Last month, in his annual state of the nation speech ahead of Indonesia’s Independence Day, President Joko “Jokowi” Widodo noted that the country’s first-ever presidency of the Group of Twenty, or G-20, in 2022 was a sign of its growing stature at the “pinnacle of global leadership.” Jokowi’s remarks spoke to how the domestic-focused president of the world’s fourth-most populous nation and third-largest democracy is walking a fine line between selectively engaging abroad, while also seeking to advance his immediate policy priorities at home amid a confluence of challenges.
Jokowi, who was a furniture-maker before rising to national prominence as the mayor of Surakarta and subsequently governor of Jakarta, has consistently portrayed himself as a domestic-centered and economic-focused president since taking office in 2014, in contrast to his more outward-oriented predecessor, former President Susilo Bambang Yudhoyono. Unlike domestic economic issues, such as his mammoth effort to relocate the country’s capital approved by parliament earlier this year, Jokowi has evinced only a selective interest in foreign policy, displaying little patience for unproductive diplomatic engagements and delegating key matters to others on his team.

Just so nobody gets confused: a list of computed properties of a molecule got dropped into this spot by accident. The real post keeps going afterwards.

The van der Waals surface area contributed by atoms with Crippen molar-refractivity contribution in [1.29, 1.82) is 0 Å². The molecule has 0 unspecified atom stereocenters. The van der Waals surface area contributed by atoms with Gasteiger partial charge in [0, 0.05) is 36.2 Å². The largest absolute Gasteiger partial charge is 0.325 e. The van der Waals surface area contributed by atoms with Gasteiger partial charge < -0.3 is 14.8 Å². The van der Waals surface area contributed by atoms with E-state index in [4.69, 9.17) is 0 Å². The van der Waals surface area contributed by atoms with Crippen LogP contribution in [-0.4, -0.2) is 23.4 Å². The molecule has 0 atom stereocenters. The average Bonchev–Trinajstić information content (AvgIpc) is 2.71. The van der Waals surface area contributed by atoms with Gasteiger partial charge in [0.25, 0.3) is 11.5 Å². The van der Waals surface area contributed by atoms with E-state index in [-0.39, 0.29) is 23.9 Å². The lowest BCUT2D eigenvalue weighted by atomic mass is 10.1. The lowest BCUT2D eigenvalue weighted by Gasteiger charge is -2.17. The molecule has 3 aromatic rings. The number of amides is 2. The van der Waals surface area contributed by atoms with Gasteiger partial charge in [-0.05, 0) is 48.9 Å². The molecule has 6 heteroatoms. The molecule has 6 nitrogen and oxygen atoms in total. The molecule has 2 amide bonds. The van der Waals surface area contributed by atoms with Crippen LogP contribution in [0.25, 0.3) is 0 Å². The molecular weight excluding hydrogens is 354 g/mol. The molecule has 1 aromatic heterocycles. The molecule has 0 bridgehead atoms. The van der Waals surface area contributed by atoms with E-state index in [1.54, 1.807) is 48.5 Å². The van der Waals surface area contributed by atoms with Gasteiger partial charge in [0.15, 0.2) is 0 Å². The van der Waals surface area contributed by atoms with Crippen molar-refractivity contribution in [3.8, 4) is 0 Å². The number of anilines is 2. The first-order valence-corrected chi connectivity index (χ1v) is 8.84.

Yet he has found this approach difficult to sustain in his second term, which kicked off in 2019 in the face of global headwinds and geopolitical challenges. When COVID-19 hit Indonesia, Jokowi’s decision not to enforce large-scale lockdowns early on for fear of dampening economic growth partly contributed to the country becoming a pandemic epicenter in mid-2021. Meanwhile, China’s rising maritime assertiveness—including recent attempts to stop Indonesian offshore energy exploration in waters that lie in Jakarta’s Exclusive Economic Zone, but which Beijing claims sovereignty over—has also offered a sobering reminder of how stubborn geopolitical differences can limit partnerships that are key to advancing Jokowi’s economic ambitions.